3/8, 1/2 adaptors?? Help Please?

Ok so… I got some K3’s…

Couple of questions?

  1. wot size is the thread on the ports on the 8.5gallon tank?

  2. Wot size adaptors do I need for the compressors to go into the tank?

  3. I take it the pressure switch & 400psi sender unit is 3/8th??

The rest is easy peasy, just need to get a couple of things.

the grey box pressure switch is “1/8 NPT” the tank ports are “1/2 NPT” I belice the compressor is 3/8 if its smaller than the tank port its 3/8 npt

My dual Viair 400C units (and all other similar compressors I have seen) are 1/4" NPT. If you use the nylon tubing provided with the kit then there are probably some brass fittings to go from 1/2" NPT on the tank to 5/16" or 1/2" nylon tube for the horn solenoid.

The biggest problem I had with my custom setup was figuring out all the specific adapters which I needed. I must have made at least a dozen trips to the local hardware stores for adapters, manifolds, safety valves, gauges, fittings, etc. Finally I just purchased like 2 or 3 of every possible adapter, adding up to more than $100 all together, just to have it all on hand so I could finish my project without stopping for another store trip. Then I took back what I didn’t use for a refund and now I am all set.

Don’t forget to get some blue Loctite for sealing the threads. Well worth it to prevent leaks during install and it keeps things tight while you are on the road. Those K3s will shake things up a bit for sure!

  1. 1/2in NPT
  2. 1/2in NPT to 3/8in NPT Reducer Bushing
  3. They are 1/8in NPT

Please note that the width of the pipe is much larger than what its called.
The nomenclature is based on the OD of the pipe the threading is designed to used with.

thats what i thought… =)

haha i did the same exact thing with the fittings…i just never returned the extra ones. and the purple loctite (545) works just as well.

Cheers guys… all temp linked up till the weekend when I start putting it all in properly!.. Gotta work on the two end fittings where the compressors go in… gonna try the locktight stuff. :smiley:

Loctite is critical to prevent leaks. I used teflon tape for my original setup and it was OK but it lost roughly 5-10 psi per day, sometimes more if there was a big temperature fluctuation from night to day.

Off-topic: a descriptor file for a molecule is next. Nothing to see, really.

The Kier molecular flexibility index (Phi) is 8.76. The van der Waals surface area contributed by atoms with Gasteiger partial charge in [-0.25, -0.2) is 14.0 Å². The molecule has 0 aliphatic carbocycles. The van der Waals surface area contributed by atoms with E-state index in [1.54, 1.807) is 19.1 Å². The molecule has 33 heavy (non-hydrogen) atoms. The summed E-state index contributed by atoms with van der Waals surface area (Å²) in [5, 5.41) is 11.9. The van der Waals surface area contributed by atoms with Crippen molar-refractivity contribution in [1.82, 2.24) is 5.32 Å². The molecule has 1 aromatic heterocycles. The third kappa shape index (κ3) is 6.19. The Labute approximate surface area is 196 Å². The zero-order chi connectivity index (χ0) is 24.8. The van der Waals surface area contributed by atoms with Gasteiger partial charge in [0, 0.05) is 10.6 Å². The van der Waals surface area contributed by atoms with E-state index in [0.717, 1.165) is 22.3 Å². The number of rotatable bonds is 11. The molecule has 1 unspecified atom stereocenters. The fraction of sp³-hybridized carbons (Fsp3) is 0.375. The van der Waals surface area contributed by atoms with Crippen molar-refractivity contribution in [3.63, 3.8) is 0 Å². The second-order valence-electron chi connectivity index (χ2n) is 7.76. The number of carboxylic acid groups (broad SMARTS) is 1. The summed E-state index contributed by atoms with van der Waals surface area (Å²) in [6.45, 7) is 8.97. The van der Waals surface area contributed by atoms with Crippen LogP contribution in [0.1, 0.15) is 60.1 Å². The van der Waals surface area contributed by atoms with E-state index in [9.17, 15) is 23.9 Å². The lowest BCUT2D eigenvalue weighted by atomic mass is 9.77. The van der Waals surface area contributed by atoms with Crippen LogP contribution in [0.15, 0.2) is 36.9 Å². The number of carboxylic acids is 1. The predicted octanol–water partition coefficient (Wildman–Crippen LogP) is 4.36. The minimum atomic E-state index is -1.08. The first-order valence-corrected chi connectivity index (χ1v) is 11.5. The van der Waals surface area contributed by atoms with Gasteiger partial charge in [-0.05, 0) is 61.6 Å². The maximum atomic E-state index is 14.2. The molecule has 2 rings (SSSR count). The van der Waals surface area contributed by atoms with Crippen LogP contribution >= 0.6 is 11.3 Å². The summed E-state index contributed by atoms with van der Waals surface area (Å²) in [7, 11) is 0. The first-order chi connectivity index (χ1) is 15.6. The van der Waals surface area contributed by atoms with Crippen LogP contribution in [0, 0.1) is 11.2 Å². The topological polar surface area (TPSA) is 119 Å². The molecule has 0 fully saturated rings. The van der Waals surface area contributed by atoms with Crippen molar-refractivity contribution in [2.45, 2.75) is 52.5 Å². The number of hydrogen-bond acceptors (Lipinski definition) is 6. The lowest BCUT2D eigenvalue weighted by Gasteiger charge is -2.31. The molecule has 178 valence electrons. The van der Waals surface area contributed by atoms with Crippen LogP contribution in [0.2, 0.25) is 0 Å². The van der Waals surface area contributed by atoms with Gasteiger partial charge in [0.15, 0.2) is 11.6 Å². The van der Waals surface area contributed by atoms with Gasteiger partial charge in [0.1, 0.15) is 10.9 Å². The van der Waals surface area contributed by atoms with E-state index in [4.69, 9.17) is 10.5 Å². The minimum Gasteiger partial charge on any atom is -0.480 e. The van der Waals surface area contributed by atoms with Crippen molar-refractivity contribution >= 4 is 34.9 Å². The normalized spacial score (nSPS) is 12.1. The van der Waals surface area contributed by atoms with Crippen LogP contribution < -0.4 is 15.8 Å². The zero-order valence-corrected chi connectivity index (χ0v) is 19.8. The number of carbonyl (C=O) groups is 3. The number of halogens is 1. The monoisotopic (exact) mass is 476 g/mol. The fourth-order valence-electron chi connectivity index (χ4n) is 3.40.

When upgrading my system recently I used the medium strength (blue) Loctite and it was perfect. No leaks at all even when the tank sits unused for several days. And I have changed the system or replaced parts several times so I am glad that I didn’t use the higher strength formulas. That would just make it harder to change the setup and you have to clean the threads between changes so anything stronger than medium just creates more work.

Another valuable lesson learned: the automotive Type-T quick-disconnect fittings are superior to other types of fittings. They provide a much more secure connection with no leaks and they resist vehicle vibrations. You have to match the male and female fittings so they are all Type-T or you will have leaks.

All tanks are the same size?? wth are you talking about? if your talking about port sizes… this has already been answered by tiernan… and no they are not all the same size… they are 1/2 ports… there are no 3/4 ports oh his tank…
and hornblasters sels tanks with smaller ports… ( their chrome tank is all 3/8 ports) read a little bit before you go making random post that make no sense…

agreed with 7…

hahah ohhh man…

A few other notes I learned about fittings and air lines:

Most rubber air hose, pipes, and NPT fittings are sized based on inside diameter but tubing and tube fittings are sized based on outside diameter. So a 3/8" Goodyear rubber air hose has an inside diameter of 3/8" compared to a 3/8" nylon tube which has an inside diameter of only 1/4". Also, your airflow is only going to be as good as the smallest restriction along the path from the tank to the horns. If you have a 1/2" opening on the tank but you connect it with 3/8" hose and then use a 1/4" manifold and 1/8" adapters prior to the horns then the airflow rate will be constrained by the smallest 1/8" sections. So to get the best airflow you need to do the following:

  • use the largest inside diameter hose or tubing possible
  • use fittings and manifolds which match the inside diameter of the hose or tubing
  • keep the run from the tank to the horns as short as possible
  • install the solenoid as close to the horns as possible
  • keep the run from the solenoid to the horns as short as possible and equal lengths to each horn
  • use as few fittings and adapters as possible
  • minimize kinks or bends in the hose and tubing
  • mount pressure switches, compressors, drains, safety valves, etc. to ports or manifolds which are separate from the main air path to the horn

So in my installation I had planned to use 1/2" rubber air hose to match the large air tank opening but I found that most of the manifolds, adapters, and accessories required smaller openings so I ended up going with a 3/8" air hose and 1/4" NPT manifolds / fittings. So my total air path is 1/4" inside diameter which is equivalent to the 3/8" nylon tubing.

At least that is my current understanding. I am still learning but so far the Shockers sound awesome and have a quick response time on this setup and I have no leaks whatsoever. Hope to keep it that way and maybe even upgrade everything to 1/2" inside diameter at some point down the road. Any other pointers from the pros?